Have you compiled an environmental impact report for the proposed new road?
No detailed environmental impact assessment for the relief road or any other option has been carried out at this stage. Initial consideration has been given to the potential environmental impacts of all the options but a full assessment will only be undertake if and when the different options are progressed further. At present we are only engaging on concepts not firm proposals and for the County Council to spend hundreds of thousands of pounds of public money on detailed environmental impact assessment for options that may go no further would not represent best value.
Does NYCC have a strategy around car parking in Harrogate, how does this fit around that?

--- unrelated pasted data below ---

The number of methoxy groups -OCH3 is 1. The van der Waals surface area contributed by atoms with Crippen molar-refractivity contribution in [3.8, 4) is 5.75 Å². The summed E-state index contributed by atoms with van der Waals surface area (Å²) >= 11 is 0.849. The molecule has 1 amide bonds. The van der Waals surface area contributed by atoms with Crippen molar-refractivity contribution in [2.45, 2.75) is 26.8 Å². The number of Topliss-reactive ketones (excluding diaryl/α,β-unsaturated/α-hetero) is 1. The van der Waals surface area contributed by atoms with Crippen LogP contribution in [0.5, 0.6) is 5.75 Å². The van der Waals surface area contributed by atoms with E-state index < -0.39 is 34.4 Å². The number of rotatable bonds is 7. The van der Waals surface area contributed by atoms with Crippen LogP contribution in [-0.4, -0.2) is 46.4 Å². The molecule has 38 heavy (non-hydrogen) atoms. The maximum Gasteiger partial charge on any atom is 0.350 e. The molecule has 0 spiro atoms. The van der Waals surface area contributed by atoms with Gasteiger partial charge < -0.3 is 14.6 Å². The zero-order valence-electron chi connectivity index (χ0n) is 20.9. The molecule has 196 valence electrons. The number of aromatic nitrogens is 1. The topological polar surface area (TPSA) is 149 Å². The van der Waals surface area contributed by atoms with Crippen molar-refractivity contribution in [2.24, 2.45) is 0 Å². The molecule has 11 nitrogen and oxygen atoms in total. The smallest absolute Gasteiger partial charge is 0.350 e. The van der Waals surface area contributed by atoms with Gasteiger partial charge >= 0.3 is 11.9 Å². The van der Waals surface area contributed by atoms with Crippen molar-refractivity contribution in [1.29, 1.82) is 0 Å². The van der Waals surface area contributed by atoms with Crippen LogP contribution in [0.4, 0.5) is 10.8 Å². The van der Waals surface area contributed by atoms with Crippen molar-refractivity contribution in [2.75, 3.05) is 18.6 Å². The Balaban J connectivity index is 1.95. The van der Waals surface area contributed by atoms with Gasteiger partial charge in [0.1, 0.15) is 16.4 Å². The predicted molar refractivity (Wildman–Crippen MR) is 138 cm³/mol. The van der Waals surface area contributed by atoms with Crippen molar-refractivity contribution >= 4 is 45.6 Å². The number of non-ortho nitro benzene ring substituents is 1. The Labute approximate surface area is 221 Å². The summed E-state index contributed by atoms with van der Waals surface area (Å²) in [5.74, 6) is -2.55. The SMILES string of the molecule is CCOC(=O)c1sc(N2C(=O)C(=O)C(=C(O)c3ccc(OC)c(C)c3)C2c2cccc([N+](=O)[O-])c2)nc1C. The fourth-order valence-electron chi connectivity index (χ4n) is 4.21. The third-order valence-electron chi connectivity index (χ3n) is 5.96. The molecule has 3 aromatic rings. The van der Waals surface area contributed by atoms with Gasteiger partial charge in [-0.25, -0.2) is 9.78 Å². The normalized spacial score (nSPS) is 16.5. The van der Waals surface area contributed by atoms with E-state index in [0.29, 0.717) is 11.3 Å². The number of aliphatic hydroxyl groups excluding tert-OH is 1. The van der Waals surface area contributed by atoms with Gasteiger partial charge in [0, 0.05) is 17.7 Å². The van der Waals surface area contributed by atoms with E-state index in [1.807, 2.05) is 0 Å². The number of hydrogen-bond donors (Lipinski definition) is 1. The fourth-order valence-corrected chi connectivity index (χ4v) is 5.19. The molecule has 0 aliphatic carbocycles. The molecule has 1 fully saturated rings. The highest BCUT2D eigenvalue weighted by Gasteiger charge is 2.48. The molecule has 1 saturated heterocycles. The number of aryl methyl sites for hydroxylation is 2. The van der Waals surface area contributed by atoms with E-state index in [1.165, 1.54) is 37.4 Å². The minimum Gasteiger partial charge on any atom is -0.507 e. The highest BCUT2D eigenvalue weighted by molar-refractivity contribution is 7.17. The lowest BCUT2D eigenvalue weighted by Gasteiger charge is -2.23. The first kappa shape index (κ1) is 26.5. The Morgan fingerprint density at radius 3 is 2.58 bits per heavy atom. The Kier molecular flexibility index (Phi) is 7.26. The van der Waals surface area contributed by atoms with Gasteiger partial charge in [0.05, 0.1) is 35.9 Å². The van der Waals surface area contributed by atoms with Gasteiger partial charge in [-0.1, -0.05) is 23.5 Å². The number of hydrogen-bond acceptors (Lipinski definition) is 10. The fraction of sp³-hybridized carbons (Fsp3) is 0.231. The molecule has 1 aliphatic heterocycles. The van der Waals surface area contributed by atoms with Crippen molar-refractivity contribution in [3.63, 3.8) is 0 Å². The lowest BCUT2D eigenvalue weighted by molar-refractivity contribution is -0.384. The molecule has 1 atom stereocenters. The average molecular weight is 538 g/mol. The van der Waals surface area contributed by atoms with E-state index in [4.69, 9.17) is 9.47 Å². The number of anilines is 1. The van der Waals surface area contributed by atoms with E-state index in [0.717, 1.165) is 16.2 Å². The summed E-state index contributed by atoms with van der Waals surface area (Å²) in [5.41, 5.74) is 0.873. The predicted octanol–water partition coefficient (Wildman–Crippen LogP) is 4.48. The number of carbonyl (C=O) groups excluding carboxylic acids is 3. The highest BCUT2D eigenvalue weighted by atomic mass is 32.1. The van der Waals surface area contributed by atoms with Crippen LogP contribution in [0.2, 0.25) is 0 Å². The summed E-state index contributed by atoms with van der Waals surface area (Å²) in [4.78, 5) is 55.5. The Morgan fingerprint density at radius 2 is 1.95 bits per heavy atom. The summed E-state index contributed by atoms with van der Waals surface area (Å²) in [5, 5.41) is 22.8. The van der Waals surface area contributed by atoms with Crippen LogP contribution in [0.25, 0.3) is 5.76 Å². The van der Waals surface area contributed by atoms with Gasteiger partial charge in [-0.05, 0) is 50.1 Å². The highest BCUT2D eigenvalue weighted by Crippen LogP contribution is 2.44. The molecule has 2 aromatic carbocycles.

The County Council, as highway authority, has a statutory duty to reduce congestion and the number and severity of collisions on its highway network. A significant part in achieving this is having a robust parking management strategy and operation. The county council is responsible for on-street parking only, with the respective district councils, in this case Harrogate Borough Council, being responsible for the majority of off-street parking facilities. Therefore it is imperative to have a combined and co-ordinated approach with the county and district strategies complementing each other. One of the main strategic approaches for the county council in exercising its duty to reduce congestion through parking management is firstly to encourage off-street parking by making on-street parking more expensive and/or for a shorter time period. Without this core principle the demand for and use of on-street parking spaces would have a significant detrimental impact to traffic movement, parking opportunity and the general highway environment. Of course, improvements can always be made and the county council continually monitors the performance of its parking management operation in accordance with its strategy and in co-ordination with Harrogate Borough Council and will take the appropriate action to make any change necessary to provide the best service possible to residents, visitors and business in the town and the whole county.